Cheers,
Svend
« Last Edit: November 05, 2011, 03:59:52 pm by Svend »

Liam

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Re: Wider skis for my wife?
« Reply #29 on: November 05, 2011, 06:08:43 pm »
85mm skis will 'work' in powder, especially under a good skier...but is 'working' in powder all your wife is after?? 

I'll say it---she NEEDS (note my capitalization! ;)) a fatter ski.  You guys seem to be committed, long-season skiers who travel and seek out quality, deeper snow conditions.    A fatter ski, possibly (probably) one with some sort of rocker, increases the Gary 3 F factor...which spells out NEED to me. 

I wouldn't sell the dynastar right away no matter what she buys, a good 85mm mid fat is handy to have.





Svend

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Re: Wider skis for my wife?
« Reply #30 on: November 05, 2011, 07:28:08 pm »
85mm skis will 'work' in powder, especially under a good skier...but is 'working' in powder all your wife is after?? 

I'll say it---she NEEDS (note my capitalization! ;)) a fatter ski.  You guys seem to be committed, long-season skiers who travel and seek out quality, deeper snow conditions.    A fatter ski, possibly (probably) one with some sort of rocker, increases the Gary 3 F factor...which spells out NEED to me. 

I wouldn't sell the dynastar right away no matter what she buys, a good 85mm mid fat is handy to have.


Jeez, Liam.....I hope my wife doesn't read any of that   ;)  She still has a log-in ID for this forum, you know....

A 4-ski quiver? Not exactly what I had in mind.  This is going down the same slippery slope as her shoe collection.....but let's not talk about that....  ::)

Could you delete your post, and send it to me as a private message? Stealth-like?   :D 

Just kidding.....thanks for the input.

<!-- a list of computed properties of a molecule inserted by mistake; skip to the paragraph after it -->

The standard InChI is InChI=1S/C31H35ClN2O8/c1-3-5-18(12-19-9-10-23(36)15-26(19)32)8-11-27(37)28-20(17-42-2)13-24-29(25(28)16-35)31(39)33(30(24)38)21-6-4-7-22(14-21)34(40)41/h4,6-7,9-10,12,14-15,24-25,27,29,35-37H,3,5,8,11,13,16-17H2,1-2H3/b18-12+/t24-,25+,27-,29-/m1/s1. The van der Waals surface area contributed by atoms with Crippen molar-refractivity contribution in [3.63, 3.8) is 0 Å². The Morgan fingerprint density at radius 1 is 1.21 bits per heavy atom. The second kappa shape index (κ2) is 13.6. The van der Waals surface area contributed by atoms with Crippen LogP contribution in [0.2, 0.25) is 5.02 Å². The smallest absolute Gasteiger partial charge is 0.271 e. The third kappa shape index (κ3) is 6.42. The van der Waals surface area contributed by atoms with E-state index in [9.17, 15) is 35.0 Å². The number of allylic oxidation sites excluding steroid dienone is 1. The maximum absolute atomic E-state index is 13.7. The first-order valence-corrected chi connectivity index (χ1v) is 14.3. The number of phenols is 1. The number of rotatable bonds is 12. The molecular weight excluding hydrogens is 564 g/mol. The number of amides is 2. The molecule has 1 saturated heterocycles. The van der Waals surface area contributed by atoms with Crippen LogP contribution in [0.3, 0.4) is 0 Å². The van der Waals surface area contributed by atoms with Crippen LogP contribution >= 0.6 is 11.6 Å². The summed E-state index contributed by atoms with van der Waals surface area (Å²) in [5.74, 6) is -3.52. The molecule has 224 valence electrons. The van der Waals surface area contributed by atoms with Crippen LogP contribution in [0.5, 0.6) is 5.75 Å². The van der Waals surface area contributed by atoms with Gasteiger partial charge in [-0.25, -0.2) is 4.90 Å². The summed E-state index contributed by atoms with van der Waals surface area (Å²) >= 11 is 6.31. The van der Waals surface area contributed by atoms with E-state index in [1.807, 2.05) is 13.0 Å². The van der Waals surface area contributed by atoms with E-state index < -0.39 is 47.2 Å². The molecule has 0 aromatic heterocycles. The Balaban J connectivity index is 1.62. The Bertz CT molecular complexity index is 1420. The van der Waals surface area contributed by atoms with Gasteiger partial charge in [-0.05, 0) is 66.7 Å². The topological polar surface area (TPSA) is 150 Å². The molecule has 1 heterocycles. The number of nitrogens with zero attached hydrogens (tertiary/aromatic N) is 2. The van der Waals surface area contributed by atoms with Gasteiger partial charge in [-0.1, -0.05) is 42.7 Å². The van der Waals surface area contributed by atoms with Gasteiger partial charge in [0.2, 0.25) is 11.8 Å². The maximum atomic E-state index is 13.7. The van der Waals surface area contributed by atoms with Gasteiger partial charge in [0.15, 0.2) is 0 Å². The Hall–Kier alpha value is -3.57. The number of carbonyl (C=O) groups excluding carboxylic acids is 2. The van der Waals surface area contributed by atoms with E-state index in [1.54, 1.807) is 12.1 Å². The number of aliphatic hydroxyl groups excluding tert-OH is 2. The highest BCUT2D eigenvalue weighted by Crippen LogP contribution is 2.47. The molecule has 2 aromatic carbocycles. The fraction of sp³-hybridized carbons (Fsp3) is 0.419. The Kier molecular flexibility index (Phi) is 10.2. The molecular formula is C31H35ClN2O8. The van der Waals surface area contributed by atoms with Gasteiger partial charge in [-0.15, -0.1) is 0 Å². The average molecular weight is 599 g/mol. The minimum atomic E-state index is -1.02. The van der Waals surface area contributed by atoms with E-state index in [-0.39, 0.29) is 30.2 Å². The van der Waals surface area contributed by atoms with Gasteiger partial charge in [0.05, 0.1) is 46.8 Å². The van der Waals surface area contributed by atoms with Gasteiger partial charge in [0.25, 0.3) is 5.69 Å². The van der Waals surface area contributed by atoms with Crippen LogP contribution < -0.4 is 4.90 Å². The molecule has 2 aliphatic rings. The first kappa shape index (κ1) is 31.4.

« Last Edit: November 05, 2011, 07:41:22 pm by Svend »

bushwacka

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Re: Wider skis for my wife?
« Reply #31 on: November 05, 2011, 08:18:11 pm »


Mike...no, I don't go to Jackson with G & A, but my wife does  8)  Me, I have to stay home with our daughters. 

And thanks for the insight re. the mid-80 width.  Interesting feedback, and you're the first here to actually say so outright. 

Svend,

It does not compute in my brain that my wife would be in Jackson while I look after daughters. You are a far better husband than I. And, again, note to self - Return to Jackson and ski with G & A.

Let me put some more words around my thinking. In the 5 years since returning to skiing, I've been west for 30 days. Once, I skied in an above knee dump. Maybe 6 to 8 days days, I've skied more than boot high, and, that's the range that I would argue is well within the capability of a high 80's ski, especially if it's designed for soft snow. I do not suggest an 85 would be as capable as a 100 in these conditions, but, how much easier the fatter ski performs is a question involving the competence of the  individual skier. The phrase "good, better and best" comes to mind - pick the level you can live with.  Also, as pow gets tracked out, the crossover advantages of a narrower ski begin to surface. There are pro's and con's and we all get to apply our own values. There is so much buzz this season about certain 100's, and, the hype will be present in future years for other skis.

So, I'm in agreement that the "wow" factor would have to be present to make a change.

I know your older, I know you ski less but you came to stowe on day where there was legit knee deep powder skiing where I went in the afternoon.  there was no way your 88mm ski was going to cut it. I couldnt cut it in what we skied that day on your skis, there is no way that someone who is older and skis less could ski it on 88mm skis. Just saying your 88mm skis choice is a self fulfilling prophecy to not ski deep snow. You skied bumps, cruddy icey groomers while we skied powder.